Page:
Scooters and motorcycles constitute a majority of the vehicles on Indian roads, and a helmet law is technically in place. But many women refuse to wear them, arguing that it messes up their hair. The law is also not enforceable for Sikhs, who wear turbans.

Last week, New Delhi’s government announced that it would start enforcing parking rules in a city where cars are often left on sidewalks or atop grassy knolls. But police protested, saying that only a handful of metal boots were available, and that they were too heavy to haul around in the hot weather.

Many Indians said they doubt the smoking ban will fare much better than similar such measures preceding it. “The anti-smoking law is actually already dead. Forget about the long run, it won’t even be effective in the short run. Everyone is smoking everywhere,” said Sai Ram, 58, a businessman. Referring to the recent increase in bombings across the country, Ram added: “The police are not able to stop the terrorists, so will they really be able to control smokers?”

The fine for violating the ban is the equivalent of $4.30, nearly double the official minimum wage in some Indian states for a day’s work.

Enforcement appears to be highly uneven throughout the country.

In New Delhi, some live-music clubs, hotels and shopping malls appear to be enforcing the rule. At the same time, many Indians have complained that smokers are still lighting up at shops and in bars in poorer neighborhoods, and in public places where police don’t often patrol.

“While traveling by bus, I told some youths to stop smoking as a ban was in place,” said Kesummal Israni, a gray-haired toyshop owner. “They told me to keep quiet and mind my own business. In the first few days, there is a great deal of fear, but slowly people become lazy and forget. They continue puffing away.”

Still, Health Minister Anbumani Ramadoss, who pushed hard for the law, said he hopes that Indians will obey and even help enforce the ban.

“I expect there will be problems, but it will be done. I appeal to the people to please do self-policing,” he said. “The aim is to discourage the smokers, to make them quit or reduce smoking. Non-smoking employees have a right to a 100 percent smoke-free atmosphere. The perils of passive smoking are equally bad.”

Ramadoss, who has been lampooned in Bollywood movies and on comedy shows for the crackdown, has called the ban the most important social and health legislation in Indian history.

A study on smoking in India released this year found that the country is in the grips of an epidemic that is likely to cause nearly a million deaths a year by 2010, including those of one in five men ages 30 to 69. There are 120 million smokers in India, half of them younger than 30, the study found.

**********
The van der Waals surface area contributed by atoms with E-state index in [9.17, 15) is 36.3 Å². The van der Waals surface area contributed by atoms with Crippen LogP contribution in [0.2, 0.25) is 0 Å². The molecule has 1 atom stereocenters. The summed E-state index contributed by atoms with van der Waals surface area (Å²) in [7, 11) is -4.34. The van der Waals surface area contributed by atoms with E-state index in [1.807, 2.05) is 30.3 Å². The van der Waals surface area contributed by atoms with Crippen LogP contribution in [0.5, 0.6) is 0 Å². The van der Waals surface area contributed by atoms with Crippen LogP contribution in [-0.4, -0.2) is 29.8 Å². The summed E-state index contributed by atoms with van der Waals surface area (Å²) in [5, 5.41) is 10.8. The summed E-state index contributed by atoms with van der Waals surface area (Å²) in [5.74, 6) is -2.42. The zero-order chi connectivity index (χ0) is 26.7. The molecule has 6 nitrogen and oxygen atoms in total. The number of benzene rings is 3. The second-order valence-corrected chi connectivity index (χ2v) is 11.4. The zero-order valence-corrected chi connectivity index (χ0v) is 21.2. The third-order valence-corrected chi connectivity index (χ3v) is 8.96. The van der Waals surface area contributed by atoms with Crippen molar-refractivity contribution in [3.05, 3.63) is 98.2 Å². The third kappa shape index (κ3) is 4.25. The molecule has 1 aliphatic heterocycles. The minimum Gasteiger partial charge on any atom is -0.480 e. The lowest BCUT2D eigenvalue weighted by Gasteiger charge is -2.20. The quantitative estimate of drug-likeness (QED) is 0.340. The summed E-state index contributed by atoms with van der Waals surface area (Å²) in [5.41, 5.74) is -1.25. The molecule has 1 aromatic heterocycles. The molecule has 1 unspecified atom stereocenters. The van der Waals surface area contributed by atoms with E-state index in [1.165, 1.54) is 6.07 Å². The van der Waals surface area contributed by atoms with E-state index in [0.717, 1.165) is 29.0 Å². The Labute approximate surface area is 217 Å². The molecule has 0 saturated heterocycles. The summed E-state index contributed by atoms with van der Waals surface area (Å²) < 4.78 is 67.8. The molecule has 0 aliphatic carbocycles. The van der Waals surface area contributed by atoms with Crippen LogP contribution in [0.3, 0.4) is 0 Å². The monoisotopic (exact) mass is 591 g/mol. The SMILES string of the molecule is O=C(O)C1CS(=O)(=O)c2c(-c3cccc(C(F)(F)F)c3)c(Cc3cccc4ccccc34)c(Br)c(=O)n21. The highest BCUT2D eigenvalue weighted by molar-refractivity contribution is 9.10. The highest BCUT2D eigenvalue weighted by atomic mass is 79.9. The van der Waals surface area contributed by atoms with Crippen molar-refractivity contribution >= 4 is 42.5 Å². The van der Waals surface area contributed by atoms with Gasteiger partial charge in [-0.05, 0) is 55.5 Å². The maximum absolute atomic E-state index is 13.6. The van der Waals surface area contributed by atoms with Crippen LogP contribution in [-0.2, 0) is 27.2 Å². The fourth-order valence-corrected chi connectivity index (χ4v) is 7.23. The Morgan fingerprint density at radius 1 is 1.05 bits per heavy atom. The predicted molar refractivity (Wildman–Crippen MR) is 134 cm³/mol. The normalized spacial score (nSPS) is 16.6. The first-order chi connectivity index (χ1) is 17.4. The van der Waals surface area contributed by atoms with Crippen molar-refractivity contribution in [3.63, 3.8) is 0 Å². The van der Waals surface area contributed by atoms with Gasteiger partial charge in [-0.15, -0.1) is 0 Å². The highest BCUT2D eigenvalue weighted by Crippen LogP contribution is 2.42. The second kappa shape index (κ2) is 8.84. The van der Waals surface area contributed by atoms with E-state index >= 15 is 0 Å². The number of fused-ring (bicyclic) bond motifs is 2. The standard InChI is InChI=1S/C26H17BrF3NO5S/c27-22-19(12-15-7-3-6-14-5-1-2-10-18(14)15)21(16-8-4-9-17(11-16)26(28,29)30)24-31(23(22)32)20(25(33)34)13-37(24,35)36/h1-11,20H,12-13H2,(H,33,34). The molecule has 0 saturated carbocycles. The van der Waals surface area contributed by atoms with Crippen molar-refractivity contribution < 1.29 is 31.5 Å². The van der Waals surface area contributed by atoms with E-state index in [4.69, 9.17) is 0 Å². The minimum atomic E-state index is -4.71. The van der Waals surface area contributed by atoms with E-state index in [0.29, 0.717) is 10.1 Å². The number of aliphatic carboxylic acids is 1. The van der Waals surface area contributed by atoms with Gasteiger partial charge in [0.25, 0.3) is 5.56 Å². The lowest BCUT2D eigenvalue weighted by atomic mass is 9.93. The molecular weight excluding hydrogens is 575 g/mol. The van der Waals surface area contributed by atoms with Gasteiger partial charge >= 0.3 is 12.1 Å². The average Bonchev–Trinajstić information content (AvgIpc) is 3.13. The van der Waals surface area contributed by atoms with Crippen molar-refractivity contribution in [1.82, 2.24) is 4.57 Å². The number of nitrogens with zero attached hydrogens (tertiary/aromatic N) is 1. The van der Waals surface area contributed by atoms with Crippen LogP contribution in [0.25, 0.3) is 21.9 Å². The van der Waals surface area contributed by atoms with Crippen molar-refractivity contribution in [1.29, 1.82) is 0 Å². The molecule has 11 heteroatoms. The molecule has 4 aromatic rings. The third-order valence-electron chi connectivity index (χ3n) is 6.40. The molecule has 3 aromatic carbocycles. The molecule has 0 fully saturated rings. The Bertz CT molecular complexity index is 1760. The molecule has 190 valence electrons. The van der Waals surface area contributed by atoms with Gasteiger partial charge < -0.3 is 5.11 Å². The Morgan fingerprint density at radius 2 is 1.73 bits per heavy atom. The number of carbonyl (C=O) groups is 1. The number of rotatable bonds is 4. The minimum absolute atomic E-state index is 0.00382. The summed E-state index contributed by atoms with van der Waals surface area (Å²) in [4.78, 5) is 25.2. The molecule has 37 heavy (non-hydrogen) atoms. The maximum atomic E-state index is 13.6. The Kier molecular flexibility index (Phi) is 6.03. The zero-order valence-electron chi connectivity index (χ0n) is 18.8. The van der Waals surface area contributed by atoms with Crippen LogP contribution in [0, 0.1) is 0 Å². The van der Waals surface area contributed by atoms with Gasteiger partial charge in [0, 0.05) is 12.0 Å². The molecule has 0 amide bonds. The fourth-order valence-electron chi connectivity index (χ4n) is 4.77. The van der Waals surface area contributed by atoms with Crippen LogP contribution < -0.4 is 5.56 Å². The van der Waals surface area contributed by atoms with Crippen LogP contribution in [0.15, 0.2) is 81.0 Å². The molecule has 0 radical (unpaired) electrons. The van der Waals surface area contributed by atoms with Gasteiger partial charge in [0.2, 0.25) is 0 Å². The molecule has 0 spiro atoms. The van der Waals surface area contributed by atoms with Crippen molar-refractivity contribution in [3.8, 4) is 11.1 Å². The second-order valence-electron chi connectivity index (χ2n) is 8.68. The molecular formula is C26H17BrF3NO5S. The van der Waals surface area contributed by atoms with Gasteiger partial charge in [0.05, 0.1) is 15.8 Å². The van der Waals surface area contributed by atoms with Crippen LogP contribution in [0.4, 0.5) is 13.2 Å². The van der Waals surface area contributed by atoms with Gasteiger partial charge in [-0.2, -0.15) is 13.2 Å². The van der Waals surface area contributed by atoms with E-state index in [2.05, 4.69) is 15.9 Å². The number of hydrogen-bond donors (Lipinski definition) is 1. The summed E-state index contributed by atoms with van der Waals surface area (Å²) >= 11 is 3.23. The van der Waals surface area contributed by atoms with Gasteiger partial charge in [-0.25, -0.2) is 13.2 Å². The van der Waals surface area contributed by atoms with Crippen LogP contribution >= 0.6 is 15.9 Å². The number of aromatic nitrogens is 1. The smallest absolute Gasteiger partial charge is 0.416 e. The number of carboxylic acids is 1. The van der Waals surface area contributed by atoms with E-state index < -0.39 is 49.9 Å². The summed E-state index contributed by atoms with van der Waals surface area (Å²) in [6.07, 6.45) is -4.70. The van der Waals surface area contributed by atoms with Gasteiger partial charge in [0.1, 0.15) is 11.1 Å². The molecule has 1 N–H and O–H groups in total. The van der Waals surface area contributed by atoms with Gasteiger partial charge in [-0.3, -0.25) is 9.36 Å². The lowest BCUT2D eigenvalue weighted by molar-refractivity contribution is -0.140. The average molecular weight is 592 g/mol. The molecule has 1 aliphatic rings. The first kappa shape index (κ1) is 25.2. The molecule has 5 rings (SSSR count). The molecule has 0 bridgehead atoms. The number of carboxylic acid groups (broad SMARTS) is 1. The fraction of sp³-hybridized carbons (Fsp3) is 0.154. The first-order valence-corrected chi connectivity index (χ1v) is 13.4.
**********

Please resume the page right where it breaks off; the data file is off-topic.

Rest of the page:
The study said that more than half of the deaths would be among poor and illiterate people. Many working-class Indians smoke bidis, or small, cheaply made cigarettes rolled in leaves that cost the equivalent of 50 cents for a pack of 25.

Even as smoking rates decline in many countries, sales of tobacco products in India continue to rise. An estimated 102 billion cigarettes are sold there every year.

Sitting in his roadside stall, Pancham Singh said he had to remove matches and lighters from his store so customers wouldn’t light up outside his shop.

“The banning of smoking in public has directly impacted my business. Our day-to-day roti is snatched from our mouths,” he said, referring to Indian bread. “But whose role is it to stop smokers? No one has any idea. Despite the ban being in place, I myself have seen a guard, policemen and persons in a public park smoking away.”

Special correspondent Ria Sen contributed to this report.

An activist who penalises smokers
15 Oct 2008
Mumbai: It’s not just the police or civic babus who can object if you’re caught smoking in public places and make you cough up a fine.
In a first, since the ban on smoking in public places has come into force on October 2, civic officials have handed over a receipt book to an antitobacco activist, Vincent Nazareth, of voluntary organisation Crusade Against Tobacco empowering him to fine violators.
While civic officials are still not sure about how much fine has been collected by their colleagues, Nazareth , who was handed over the book on Friday, has already penalised 20 offenders and contributed Rs 4,000 to the civic kitty.
According to the Centre’s new rule, Mumbaikars are banned from smoking in public places including hotels, theatres, stadiums, stations, bus stops, offices, pubs, coffee houses , bars and discotheques. An offender can be fined Rs 200.
“Nazareth is a member of the monitoring committee and on a trial basis, I have given him a receipt book to penalise offenders,” said additional municipal commissioner Kishore Gajbhiye. Nazareth has penalised 16 people smoking at the airport and four others in hotels around Santa Cruz. “I went around with the airport police,” said Nazareth.